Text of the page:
“It’s no longer the little red school house,” said Pamela Jordan, president of the Idyllwild Arts Foundation. Jordan will talk about the student and information-driven bottom-up revolution that is changing educational paradigms in this country and around the world. Jordan is the next speaker in the Idyllwild Community Center Speaker Series and will talk about the value of arts education with its emphasis on creativity.
“Kids today are digital natives, able to find information and content they are interested in,” noted Jordan. “There is so much quality content that is available free online from leading universities. This speaks to the choices kids and parents now have.”
Jordan will discuss how students are driving the reformation in education, seeking information in which they are interested rather than studiously ingesting the standardized curriculum that is part of an increasingly outmoded educational system.
“The whole notion of school is changing in front of us. The old model from the 1800s is no longer working. Creativity and collaboration go hand in hand. This free, quality content has the potential to even the playing field, regardless of where the student lives.
“The new model could have something where there are partnerships between educational institutions and other businesses or groups,” she posited. Jordan mentioned, as an example, an elementary school partnering with a local bank and grocery store, so that students could learn subject matter experientially, through connections with real-world sources. “Think what it would look like to get outside of the [traditional] four walls [of an educational institution]?”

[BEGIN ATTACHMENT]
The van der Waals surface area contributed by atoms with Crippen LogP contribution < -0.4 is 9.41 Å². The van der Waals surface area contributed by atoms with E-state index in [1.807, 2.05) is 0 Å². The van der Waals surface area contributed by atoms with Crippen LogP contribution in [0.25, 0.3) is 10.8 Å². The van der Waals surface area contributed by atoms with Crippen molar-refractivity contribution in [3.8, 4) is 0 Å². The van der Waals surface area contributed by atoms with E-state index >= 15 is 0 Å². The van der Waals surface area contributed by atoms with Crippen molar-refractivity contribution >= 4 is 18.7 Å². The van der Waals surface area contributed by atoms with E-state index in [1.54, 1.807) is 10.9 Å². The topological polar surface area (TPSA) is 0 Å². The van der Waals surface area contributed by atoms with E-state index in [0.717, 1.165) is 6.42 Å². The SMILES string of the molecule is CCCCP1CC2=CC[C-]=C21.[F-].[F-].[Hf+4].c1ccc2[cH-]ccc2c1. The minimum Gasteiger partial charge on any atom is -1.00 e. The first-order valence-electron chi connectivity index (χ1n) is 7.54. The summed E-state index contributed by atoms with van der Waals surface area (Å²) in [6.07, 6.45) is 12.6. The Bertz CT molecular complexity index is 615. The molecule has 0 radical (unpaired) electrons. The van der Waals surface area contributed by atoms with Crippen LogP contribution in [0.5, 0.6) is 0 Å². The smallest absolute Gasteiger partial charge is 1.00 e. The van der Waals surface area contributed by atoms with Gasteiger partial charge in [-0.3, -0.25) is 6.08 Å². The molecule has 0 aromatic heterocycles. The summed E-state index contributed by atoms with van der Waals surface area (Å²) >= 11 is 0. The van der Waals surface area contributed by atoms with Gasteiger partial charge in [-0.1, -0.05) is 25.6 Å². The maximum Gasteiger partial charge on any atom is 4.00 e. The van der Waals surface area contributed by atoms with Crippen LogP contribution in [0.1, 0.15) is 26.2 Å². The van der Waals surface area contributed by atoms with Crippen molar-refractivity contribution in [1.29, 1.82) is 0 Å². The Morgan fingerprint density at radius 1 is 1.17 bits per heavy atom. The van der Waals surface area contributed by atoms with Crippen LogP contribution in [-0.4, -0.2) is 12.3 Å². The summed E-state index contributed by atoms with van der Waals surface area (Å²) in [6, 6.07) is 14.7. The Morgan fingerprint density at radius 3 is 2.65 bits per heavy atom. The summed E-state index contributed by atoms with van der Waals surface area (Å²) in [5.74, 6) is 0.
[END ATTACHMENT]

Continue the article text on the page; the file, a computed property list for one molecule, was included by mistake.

Jordan also mentioned the value of reaching out to the older generation for mentoring opportunities. She referenced “The Third Chapter” by Sara Lawrence-Lightfoot, about the wellspring of mentoring talent in the older/retired generation.
Jordan recommended Sir Ken Robinson’s RSAnimate talk in which he characterized the current educational model as one designed in and built for another era and different economic model. “Schools are still organized on a factory model,” noted Robinson. “If you’re interested in an effective model for learning, don’t start from a production-line mentality. Standardized testing is about standardization [of the student]. A student spends 10 years in school to be told there’s one answer at the end of the book. Divergent thinking is an essential capacity for creativity and great learning happens in groups,” not working alone to find the agreed answers teachers have specified should be found.
Robinson also bemoaned the medication of children diagnosed with what he calls the “plague” of ADHD (attention deficit/hyperactivity disorder). “Kids are being medicated as routinely as having their tonsils out because they are distracted — and from what? Boring stuff, generally. The rise of ADHD has paralleled the rise of standardized testing. Don’t shut senses off. Expand them.”
Jordan and Robinson agree that arts education, based in collaborative creativity — not from the top down but driven by students’ interests — is an engaged and energetic educational model. “Twenty-first century competencies will require creativity and collaboration,” said Jordan. “The velocity of change will increase and students will learn to interact with very diverse communities.” Jordan sees the coming learning evolution as one where there will be fewer classrooms and more [interactive] learning spaces, where there will be fewer teachers and more mentors. These young people will change the system. Critical masses of young people are having experiences now that will change it.”
Jordan has a Bachelor of Music degree from Phillips University and a Master of Arts Education from Northeastern Illinois University. Prior to being appointed as IAF president, Jordan served for more than 23 years in various capacities at the Chicago Academy for the Arts, acting as head of school for the 11 years immediately preceding her Idyllwild appointment.
Jordan speaks at 6 p.m. Thursday, March 17 (St. Patrick’s Day), at Silver Pines Lodge. Her talk is open to the public and there is no admission charge.